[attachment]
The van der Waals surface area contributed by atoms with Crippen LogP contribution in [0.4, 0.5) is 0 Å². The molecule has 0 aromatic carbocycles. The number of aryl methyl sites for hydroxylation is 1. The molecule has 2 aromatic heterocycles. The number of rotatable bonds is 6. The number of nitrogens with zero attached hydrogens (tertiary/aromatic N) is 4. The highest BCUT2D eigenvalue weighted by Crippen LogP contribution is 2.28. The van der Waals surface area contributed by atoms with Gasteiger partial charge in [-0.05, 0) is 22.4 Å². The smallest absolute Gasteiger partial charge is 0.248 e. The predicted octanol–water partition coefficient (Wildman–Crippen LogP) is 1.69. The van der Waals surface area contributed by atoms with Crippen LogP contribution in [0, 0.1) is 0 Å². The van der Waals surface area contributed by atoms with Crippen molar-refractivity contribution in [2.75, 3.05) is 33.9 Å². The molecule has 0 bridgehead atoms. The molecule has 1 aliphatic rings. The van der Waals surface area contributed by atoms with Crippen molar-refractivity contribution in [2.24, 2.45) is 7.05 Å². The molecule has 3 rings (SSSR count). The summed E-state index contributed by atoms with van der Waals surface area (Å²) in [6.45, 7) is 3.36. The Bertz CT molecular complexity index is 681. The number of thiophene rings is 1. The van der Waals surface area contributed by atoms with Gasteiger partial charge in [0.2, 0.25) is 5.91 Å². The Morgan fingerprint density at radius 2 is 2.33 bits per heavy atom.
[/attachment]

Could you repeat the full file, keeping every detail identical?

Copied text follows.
The van der Waals surface area contributed by atoms with Crippen LogP contribution in [0.4, 0.5) is 0 Å². The molecule has 0 aromatic carbocycles. The number of aryl methyl sites for hydroxylation is 1. The molecule has 2 aromatic heterocycles. The number of rotatable bonds is 6. The number of nitrogens with zero attached hydrogens (tertiary/aromatic N) is 4. The highest BCUT2D eigenvalue weighted by Crippen LogP contribution is 2.28. The van der Waals surface area contributed by atoms with Gasteiger partial charge in [-0.05, 0) is 22.4 Å². The smallest absolute Gasteiger partial charge is 0.248 e. The predicted octanol–water partition coefficient (Wildman–Crippen LogP) is 1.69. The van der Waals surface area contributed by atoms with Crippen LogP contribution in [0, 0.1) is 0 Å². The van der Waals surface area contributed by atoms with Crippen molar-refractivity contribution in [2.75, 3.05) is 33.9 Å². The molecule has 0 bridgehead atoms. The molecule has 1 aliphatic rings. The van der Waals surface area contributed by atoms with Crippen molar-refractivity contribution in [2.24, 2.45) is 7.05 Å². The molecule has 3 rings (SSSR count). The summed E-state index contributed by atoms with van der Waals surface area (Å²) in [6.45, 7) is 3.36. The Bertz CT molecular complexity index is 681. The number of thiophene rings is 1. The van der Waals surface area contributed by atoms with Gasteiger partial charge in [0.2, 0.25) is 5.91 Å². The Morgan fingerprint density at radius 2 is 2.33 bits per heavy atom.